In “The Lost Gardens of Heligan,” the story of reclaiming a derelict, centuries old estate in Cornwall, Tim Smit writes:
“A garden is one of the ultimate human conceits and living architecture, perverting the course of nature to human ends. Leave it for a moment and the conceit is revealed for what it is, as the land reverts to nature’s rhythm and imperatives. A gardener is merely putting off the inevitable encroachment of the wild. It is in this that I can sense the real hold that gardens and gardening have on the imagination, with the inexorable rolling pageant of the seasons and all the attendant triumphs and disasters at the hands of nature. The relativity and transience of each success encourages humility.”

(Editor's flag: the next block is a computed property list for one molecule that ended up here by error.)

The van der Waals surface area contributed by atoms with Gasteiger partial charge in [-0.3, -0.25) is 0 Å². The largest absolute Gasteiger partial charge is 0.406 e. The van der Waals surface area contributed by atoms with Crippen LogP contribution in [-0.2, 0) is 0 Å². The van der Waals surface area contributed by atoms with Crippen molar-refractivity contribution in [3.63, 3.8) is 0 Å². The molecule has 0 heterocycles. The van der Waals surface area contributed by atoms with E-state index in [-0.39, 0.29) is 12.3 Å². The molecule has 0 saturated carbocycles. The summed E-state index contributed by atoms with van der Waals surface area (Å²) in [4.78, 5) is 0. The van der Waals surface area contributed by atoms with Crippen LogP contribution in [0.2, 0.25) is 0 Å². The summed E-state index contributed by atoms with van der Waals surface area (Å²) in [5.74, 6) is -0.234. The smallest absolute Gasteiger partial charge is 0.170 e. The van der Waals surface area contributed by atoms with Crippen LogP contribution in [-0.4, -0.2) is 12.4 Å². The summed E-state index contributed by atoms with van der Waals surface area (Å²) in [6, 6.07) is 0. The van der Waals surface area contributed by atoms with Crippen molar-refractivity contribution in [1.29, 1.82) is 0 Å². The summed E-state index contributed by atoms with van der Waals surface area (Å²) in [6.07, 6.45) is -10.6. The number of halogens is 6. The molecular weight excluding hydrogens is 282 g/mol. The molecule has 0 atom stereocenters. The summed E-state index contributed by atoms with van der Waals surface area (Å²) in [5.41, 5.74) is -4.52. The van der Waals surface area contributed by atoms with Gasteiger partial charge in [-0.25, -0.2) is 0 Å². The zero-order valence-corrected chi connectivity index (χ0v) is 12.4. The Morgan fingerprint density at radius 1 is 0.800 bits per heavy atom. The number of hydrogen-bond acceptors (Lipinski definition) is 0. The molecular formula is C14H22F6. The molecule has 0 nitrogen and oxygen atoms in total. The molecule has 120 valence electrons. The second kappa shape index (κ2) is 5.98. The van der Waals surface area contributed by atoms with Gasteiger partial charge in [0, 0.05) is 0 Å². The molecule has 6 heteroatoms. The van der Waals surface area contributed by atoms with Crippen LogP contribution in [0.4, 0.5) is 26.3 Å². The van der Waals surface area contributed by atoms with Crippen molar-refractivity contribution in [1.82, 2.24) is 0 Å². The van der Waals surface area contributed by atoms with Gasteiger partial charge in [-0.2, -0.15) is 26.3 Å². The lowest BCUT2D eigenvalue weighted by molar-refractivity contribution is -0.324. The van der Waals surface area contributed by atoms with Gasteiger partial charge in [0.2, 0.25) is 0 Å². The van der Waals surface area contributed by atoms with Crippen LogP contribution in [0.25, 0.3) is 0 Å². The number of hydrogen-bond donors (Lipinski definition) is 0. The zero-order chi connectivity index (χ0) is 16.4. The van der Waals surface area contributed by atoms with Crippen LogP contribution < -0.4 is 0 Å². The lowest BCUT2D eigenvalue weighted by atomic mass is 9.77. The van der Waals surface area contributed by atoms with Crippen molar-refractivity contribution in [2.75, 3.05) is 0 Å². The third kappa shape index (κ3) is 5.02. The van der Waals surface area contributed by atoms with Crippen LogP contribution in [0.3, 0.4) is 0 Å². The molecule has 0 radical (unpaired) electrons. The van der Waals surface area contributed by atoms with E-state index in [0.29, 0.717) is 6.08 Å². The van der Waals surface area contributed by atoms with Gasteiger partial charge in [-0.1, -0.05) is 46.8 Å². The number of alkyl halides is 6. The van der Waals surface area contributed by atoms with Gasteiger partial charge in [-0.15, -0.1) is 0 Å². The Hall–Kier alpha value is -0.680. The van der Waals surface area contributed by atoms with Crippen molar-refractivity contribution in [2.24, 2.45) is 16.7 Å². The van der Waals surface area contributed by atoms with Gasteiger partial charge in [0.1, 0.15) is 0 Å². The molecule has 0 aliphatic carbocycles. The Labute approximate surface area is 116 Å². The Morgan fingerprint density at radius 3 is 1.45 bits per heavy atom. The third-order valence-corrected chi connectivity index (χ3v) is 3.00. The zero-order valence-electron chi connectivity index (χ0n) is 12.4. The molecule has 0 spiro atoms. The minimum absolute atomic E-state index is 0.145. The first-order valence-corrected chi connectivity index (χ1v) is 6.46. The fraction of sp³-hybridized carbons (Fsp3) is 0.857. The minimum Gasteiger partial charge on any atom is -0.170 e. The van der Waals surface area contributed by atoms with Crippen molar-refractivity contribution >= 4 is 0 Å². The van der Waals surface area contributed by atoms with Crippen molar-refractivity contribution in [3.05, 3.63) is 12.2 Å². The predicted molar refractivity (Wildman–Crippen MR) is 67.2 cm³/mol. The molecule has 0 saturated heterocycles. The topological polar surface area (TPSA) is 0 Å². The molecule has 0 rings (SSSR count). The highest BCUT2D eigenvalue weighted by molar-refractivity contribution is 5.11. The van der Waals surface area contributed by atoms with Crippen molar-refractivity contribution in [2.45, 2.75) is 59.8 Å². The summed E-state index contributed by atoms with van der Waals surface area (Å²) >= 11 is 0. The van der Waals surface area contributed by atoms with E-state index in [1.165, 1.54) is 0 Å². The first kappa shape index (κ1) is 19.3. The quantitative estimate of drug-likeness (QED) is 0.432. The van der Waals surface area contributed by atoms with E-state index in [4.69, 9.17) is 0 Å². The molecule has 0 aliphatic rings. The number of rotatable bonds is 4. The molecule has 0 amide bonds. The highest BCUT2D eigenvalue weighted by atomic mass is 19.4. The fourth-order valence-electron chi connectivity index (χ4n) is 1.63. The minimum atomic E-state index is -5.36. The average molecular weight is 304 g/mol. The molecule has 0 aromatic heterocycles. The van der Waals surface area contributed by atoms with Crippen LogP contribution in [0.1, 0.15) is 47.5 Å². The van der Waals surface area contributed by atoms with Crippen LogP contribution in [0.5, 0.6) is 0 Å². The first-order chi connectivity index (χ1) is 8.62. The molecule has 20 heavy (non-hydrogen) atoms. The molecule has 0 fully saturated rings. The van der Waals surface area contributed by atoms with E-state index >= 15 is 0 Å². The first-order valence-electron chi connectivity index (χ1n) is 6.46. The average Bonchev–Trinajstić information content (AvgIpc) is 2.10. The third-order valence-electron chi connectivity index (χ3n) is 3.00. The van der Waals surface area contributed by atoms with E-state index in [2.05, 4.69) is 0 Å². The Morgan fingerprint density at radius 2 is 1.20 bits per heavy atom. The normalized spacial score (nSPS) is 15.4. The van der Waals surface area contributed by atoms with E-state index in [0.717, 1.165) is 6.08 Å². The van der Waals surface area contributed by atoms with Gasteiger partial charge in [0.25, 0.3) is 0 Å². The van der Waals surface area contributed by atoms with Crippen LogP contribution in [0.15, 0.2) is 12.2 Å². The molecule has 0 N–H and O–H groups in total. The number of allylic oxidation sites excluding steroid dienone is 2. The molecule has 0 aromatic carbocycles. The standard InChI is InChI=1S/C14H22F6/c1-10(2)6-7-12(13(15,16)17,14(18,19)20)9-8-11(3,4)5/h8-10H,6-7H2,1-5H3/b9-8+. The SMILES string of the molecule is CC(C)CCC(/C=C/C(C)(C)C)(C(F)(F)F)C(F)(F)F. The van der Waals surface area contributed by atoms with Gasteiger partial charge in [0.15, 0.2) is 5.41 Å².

And sometimes it is hard to tell the triumphs from the disasters. Out of fondness for it, I want to include columbine here, even though I can’t easily find the columbine in the southwest bed where it was planted. It’s engulfed now by giant stalks of lilies and self-seeded foxglove (“the inevitable encroachment of the wild”).
I’ll find another spot for the columbine – triumph for the lily needn’t be disaster for the lovely columbine.